I hope your purchase went well for you in Old Town Camarillo CA. In the event you know of someone looking, I will be listing a 3/2 apx 1200 sf in the next few weeks, in Old Town. This mid-Century classic offers a 2-car garage, hard-wood flooring, newer dual-paned windows and a back yard.. . No HOAs, of course!
Not knowing Moorpark, I can not advise you on your specific location, but in general, Location is one of the first criteria a buyer look at when buying homes.
Close to Old Town and 'in' Old Town are two different neighborhoods. The Kaufman and Broad community is highly impacted by the 24/7 freeway noise, especially since the 2nd floor contains the bedrooms where people eill be sleeping. If you are buying actually an Old Town home, yu'll want to be aware of issues with older wiring, and whether the electrical service was upgraded. Also, look closely at the plumbing - was it upgraded to copper pipes? The hardwood floors from the 50's may have termite and dry-rot issues, so you'll want to especially pay attention to the structural. People don't really buy in Old Town for the resale value, as much as they do for the feeling they get and the proximity to Ventura Blvd. shopping.
Yes it can help resale value. As an agent, I often get requests from clients preferring locations close to good schools and amenities. If a buyer needs to commute a location close to a freeway can be a plus. However, if a home is situated too near a commercial establishment, school, freeway, busy street etc. the resale possibility can actually be diminished. You may pay less for this type of property (with what is considered a "nuisance" nearby), but remember you will also sell for less than other comparable properties away from these nuisances and you will have a longer resale period. So, to best sum up, choose location wisely. Close enough to those items to be inviting, but not so close as to be distracting to the value of the property for resale.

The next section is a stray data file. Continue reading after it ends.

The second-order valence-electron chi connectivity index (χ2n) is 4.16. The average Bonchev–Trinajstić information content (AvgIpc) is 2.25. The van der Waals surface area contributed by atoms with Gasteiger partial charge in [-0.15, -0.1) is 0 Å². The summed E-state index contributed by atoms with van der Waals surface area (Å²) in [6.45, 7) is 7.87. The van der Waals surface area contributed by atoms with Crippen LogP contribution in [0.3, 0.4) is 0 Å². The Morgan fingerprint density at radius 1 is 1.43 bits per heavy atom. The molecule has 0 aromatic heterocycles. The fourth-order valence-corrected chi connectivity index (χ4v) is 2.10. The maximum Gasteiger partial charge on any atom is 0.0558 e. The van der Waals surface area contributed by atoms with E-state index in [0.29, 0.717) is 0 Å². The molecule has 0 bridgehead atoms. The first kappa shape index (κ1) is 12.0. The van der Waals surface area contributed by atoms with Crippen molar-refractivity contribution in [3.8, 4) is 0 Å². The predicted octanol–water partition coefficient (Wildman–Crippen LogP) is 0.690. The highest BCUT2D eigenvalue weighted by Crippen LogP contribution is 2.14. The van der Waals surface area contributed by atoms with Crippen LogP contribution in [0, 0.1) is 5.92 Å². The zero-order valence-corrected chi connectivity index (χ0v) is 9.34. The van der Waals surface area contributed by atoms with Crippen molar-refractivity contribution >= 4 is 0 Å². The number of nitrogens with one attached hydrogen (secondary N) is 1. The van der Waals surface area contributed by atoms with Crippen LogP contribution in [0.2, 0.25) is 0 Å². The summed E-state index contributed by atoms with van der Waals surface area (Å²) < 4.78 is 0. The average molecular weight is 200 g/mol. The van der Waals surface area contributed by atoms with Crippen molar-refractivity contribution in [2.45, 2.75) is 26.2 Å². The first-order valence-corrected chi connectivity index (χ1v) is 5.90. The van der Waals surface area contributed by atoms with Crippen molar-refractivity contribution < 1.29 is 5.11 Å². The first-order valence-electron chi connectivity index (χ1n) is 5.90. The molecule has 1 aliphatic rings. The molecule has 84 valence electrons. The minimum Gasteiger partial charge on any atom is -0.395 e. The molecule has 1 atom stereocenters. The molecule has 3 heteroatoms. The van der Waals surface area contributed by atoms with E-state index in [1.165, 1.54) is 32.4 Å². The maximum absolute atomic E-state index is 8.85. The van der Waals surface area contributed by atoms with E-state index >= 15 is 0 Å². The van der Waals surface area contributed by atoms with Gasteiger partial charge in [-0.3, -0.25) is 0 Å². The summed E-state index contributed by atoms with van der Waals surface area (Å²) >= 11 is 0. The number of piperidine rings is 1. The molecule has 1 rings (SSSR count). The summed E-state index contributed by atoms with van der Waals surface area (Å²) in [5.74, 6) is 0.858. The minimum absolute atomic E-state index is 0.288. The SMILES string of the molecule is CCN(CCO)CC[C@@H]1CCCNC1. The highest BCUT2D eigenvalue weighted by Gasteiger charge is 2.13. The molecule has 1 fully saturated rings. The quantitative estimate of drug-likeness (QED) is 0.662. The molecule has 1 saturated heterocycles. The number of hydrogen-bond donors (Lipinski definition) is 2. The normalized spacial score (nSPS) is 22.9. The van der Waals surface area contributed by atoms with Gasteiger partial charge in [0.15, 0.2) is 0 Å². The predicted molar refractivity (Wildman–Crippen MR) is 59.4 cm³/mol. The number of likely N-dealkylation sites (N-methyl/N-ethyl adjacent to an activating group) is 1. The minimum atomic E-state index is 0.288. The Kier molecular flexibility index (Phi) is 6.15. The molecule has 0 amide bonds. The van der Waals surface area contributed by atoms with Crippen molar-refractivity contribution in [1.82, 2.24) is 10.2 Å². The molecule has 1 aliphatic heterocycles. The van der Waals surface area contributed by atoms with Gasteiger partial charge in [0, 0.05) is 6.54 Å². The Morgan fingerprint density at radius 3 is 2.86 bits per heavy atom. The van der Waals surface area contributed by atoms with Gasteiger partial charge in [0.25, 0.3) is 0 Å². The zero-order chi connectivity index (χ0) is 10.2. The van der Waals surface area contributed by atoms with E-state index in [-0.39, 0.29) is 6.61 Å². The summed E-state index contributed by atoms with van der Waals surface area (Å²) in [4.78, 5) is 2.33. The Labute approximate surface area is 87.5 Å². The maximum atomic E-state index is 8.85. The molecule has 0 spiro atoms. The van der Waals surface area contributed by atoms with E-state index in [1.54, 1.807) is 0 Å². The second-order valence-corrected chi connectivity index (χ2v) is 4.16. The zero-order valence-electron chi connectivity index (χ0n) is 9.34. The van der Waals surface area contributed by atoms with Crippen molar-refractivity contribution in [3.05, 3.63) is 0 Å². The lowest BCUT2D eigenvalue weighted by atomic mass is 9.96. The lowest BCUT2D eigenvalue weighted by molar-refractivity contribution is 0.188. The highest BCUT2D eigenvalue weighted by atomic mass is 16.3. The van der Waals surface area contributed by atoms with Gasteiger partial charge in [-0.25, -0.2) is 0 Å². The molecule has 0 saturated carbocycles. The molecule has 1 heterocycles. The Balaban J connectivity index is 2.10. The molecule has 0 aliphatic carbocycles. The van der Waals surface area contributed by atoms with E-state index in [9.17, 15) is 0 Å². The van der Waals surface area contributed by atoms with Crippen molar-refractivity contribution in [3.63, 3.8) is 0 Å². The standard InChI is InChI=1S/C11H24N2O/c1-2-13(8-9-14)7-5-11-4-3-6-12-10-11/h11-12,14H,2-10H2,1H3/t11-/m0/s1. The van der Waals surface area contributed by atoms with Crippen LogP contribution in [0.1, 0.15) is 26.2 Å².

Generally, location is a very good thing.
The drawback sometimes is traffic congestion and noise.
But, generally, the closer you are to transportation (highways, subways, bus routes), shopping (both food and other things), entertainment, and so on, the higher a property's value. As I mentioned, sometimes the trade-off for location is traffic congestion and noise. If a home backs up to a major highway, that's not so good. If it's right across from a school, and you'll have school buses jamming the roads for hours every day--along with lots of screaming kids--that's not so good. If you're right at the end of an airport runway, that's not so good.
You get the idea.
But if you can balance convenience and location with the quiet and security that most people want, that's a good thing.
Hope that helps.